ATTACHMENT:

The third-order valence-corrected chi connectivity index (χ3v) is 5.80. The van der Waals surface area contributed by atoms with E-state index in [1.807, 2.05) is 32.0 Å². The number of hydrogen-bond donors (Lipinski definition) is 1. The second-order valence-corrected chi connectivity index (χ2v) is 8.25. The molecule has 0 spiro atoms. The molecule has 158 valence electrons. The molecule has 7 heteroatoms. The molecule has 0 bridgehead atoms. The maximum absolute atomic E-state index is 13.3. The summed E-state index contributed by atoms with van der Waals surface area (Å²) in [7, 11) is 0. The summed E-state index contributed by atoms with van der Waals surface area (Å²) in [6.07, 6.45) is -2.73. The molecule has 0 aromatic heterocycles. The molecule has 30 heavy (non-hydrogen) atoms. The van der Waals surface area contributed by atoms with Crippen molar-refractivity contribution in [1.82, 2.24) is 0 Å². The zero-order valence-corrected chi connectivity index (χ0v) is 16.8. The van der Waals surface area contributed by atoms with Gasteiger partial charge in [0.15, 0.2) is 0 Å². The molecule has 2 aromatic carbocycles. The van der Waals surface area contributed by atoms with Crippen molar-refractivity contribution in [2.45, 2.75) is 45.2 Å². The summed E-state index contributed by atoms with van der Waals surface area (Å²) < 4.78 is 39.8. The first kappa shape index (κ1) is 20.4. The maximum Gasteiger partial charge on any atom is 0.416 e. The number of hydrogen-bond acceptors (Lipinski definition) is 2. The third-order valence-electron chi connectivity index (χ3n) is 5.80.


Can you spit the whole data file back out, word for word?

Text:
The third-order valence-corrected chi connectivity index (χ3v) is 5.80. The van der Waals surface area contributed by atoms with E-state index in [1.807, 2.05) is 32.0 Å². The number of hydrogen-bond donors (Lipinski definition) is 1. The second-order valence-corrected chi connectivity index (χ2v) is 8.25. The molecule has 0 spiro atoms. The molecule has 158 valence electrons. The molecule has 7 heteroatoms. The molecule has 0 bridgehead atoms. The maximum absolute atomic E-state index is 13.3. The summed E-state index contributed by atoms with van der Waals surface area (Å²) in [7, 11) is 0. The summed E-state index contributed by atoms with van der Waals surface area (Å²) in [6.07, 6.45) is -2.73. The molecule has 0 aromatic heterocycles. The molecule has 30 heavy (non-hydrogen) atoms. The van der Waals surface area contributed by atoms with Crippen molar-refractivity contribution in [1.82, 2.24) is 0 Å². The zero-order valence-corrected chi connectivity index (χ0v) is 16.8. The van der Waals surface area contributed by atoms with Gasteiger partial charge in [0.15, 0.2) is 0 Å². The molecule has 2 aromatic carbocycles. The van der Waals surface area contributed by atoms with Crippen molar-refractivity contribution in [2.45, 2.75) is 45.2 Å². The summed E-state index contributed by atoms with van der Waals surface area (Å²) < 4.78 is 39.8. The first kappa shape index (κ1) is 20.4. The maximum Gasteiger partial charge on any atom is 0.416 e. The number of hydrogen-bond acceptors (Lipinski definition) is 2. The third-order valence-electron chi connectivity index (χ3n) is 5.80.